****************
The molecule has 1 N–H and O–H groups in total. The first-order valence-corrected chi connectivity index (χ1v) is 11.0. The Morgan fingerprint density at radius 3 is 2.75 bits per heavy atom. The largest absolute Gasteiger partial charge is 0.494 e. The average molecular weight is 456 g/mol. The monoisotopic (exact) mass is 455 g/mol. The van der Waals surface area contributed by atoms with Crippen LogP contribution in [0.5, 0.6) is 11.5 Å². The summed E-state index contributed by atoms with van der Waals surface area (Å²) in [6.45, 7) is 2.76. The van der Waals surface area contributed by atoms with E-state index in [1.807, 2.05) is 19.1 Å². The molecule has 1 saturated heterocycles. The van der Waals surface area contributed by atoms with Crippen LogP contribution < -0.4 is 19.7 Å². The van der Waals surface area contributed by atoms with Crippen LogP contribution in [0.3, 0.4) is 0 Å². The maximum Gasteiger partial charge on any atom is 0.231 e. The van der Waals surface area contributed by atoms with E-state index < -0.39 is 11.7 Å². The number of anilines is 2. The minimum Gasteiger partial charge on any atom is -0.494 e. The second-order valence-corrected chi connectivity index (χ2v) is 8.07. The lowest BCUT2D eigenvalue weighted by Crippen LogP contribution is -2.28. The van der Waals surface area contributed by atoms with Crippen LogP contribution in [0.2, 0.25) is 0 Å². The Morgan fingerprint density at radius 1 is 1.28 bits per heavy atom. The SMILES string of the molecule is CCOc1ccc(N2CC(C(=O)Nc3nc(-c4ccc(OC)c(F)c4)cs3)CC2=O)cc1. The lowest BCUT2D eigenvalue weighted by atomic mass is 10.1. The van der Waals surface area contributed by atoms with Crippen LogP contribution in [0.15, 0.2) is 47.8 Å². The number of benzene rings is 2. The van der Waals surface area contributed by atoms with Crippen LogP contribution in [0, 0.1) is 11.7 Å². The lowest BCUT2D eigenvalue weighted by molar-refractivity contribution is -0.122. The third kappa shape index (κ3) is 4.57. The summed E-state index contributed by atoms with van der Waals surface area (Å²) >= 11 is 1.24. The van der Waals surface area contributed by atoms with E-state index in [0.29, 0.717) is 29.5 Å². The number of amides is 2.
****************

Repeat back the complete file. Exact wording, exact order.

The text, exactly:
The molecule has 1 N–H and O–H groups in total. The first-order valence-corrected chi connectivity index (χ1v) is 11.0. The Morgan fingerprint density at radius 3 is 2.75 bits per heavy atom. The largest absolute Gasteiger partial charge is 0.494 e. The average molecular weight is 456 g/mol. The monoisotopic (exact) mass is 455 g/mol. The van der Waals surface area contributed by atoms with Crippen LogP contribution in [0.5, 0.6) is 11.5 Å². The summed E-state index contributed by atoms with van der Waals surface area (Å²) in [6.45, 7) is 2.76. The van der Waals surface area contributed by atoms with E-state index in [1.807, 2.05) is 19.1 Å². The molecule has 1 saturated heterocycles. The van der Waals surface area contributed by atoms with Crippen LogP contribution < -0.4 is 19.7 Å². The van der Waals surface area contributed by atoms with Crippen LogP contribution in [0.3, 0.4) is 0 Å². The maximum Gasteiger partial charge on any atom is 0.231 e. The van der Waals surface area contributed by atoms with E-state index < -0.39 is 11.7 Å². The number of anilines is 2. The minimum Gasteiger partial charge on any atom is -0.494 e. The second-order valence-corrected chi connectivity index (χ2v) is 8.07. The lowest BCUT2D eigenvalue weighted by Crippen LogP contribution is -2.28. The van der Waals surface area contributed by atoms with Crippen LogP contribution in [0.2, 0.25) is 0 Å². The Morgan fingerprint density at radius 1 is 1.28 bits per heavy atom. The SMILES string of the molecule is CCOc1ccc(N2CC(C(=O)Nc3nc(-c4ccc(OC)c(F)c4)cs3)CC2=O)cc1. The lowest BCUT2D eigenvalue weighted by atomic mass is 10.1. The van der Waals surface area contributed by atoms with Crippen LogP contribution in [0.15, 0.2) is 47.8 Å². The number of benzene rings is 2. The van der Waals surface area contributed by atoms with Crippen LogP contribution in [0, 0.1) is 11.7 Å². The lowest BCUT2D eigenvalue weighted by molar-refractivity contribution is -0.122. The third kappa shape index (κ3) is 4.57. The summed E-state index contributed by atoms with van der Waals surface area (Å²) >= 11 is 1.24. The van der Waals surface area contributed by atoms with E-state index in [0.29, 0.717) is 29.5 Å². The number of amides is 2.